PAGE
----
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Probiotic to prevent respiratory infections.

Three hundred fifteen children (aged 3-12 years) who had a household member with symptoms of an acute respiratory infection (ARI) were randomly assigned to receive, in double-blind fashion, a probiotic preparation or placebo. The probiotic (Up4-Junior) was started on the first day the household member became ill and was continued for 2 weeks. It contained Lactobacillus acidophilus DDS-1 (NCIMB 30333) and Bifidobacterium lactis UABLA-12 (NCIMB 30334) in a proportion of 1:4, at a dose of 5 billion colony-forming units per day, with 50 mg of fructooligosaccharides. The proportion of children who developed an ARI was nonsignificantly lower by 12% (57% vs. 65%; p = 0.26), the median duration of illness was significantly lower by 29% (5.0 vs. 7.0 days; p < 0.001), and the median severity of ARIs was significantly lower by 54% (p < 0.001) in the probiotic group than in the placebo group.

Comment: In this study, supplementation of children with a probiotic preparation at the first sign of illness of a household member nonsignificantly decreased the incidence and significantly decreased the duration and severity of secondary acute respiratory infections. Probiotic organisms may help eradicate or prevent the growth of pathogenic organisms by competing with them for nutrients and colonization sites, producing antimicrobial compounds, and enhancingthe immune function of the host. The results of this study are consistent with other research showing that various probiotics can prevent infections.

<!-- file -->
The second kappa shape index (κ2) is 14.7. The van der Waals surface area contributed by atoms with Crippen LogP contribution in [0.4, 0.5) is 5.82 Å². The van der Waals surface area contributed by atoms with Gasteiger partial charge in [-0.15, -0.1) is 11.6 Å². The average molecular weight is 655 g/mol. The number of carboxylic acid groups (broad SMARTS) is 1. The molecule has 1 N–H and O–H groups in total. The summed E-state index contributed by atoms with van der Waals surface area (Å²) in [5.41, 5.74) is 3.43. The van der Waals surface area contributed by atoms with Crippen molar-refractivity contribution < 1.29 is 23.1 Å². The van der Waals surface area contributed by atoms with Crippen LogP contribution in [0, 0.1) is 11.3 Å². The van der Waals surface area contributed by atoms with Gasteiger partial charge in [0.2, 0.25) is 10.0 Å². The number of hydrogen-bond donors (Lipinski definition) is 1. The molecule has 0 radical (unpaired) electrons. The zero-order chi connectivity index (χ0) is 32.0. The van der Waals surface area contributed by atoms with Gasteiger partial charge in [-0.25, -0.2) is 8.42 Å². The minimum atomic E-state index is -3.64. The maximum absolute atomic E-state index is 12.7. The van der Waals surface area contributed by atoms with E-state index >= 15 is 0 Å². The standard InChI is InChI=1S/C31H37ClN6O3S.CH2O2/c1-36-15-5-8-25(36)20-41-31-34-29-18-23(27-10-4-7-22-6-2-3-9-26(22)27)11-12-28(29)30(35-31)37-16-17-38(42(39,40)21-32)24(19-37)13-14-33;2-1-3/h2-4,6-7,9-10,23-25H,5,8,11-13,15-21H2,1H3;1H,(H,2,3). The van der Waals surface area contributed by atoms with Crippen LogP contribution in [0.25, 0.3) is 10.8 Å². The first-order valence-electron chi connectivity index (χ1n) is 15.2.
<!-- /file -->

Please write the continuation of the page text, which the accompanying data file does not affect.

Gerasimov SV et al. Role of short-term use of L. acidophilus DDS-1 and B. Iactis UABLA-12 in acute respiratory infections in children: a randomized controlled trial. Eur J Clin Nutr. Epub 2015 Oct 14.

by Alan R. Gaby, MD

drgaby@earthlink.net

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Title Annotation:Literature Review & Commentary
Author:Gaby, Alan R.
Publication:Townsend Letter
Article Type:Brief article
Date:Oct 1, 2016
Words:275
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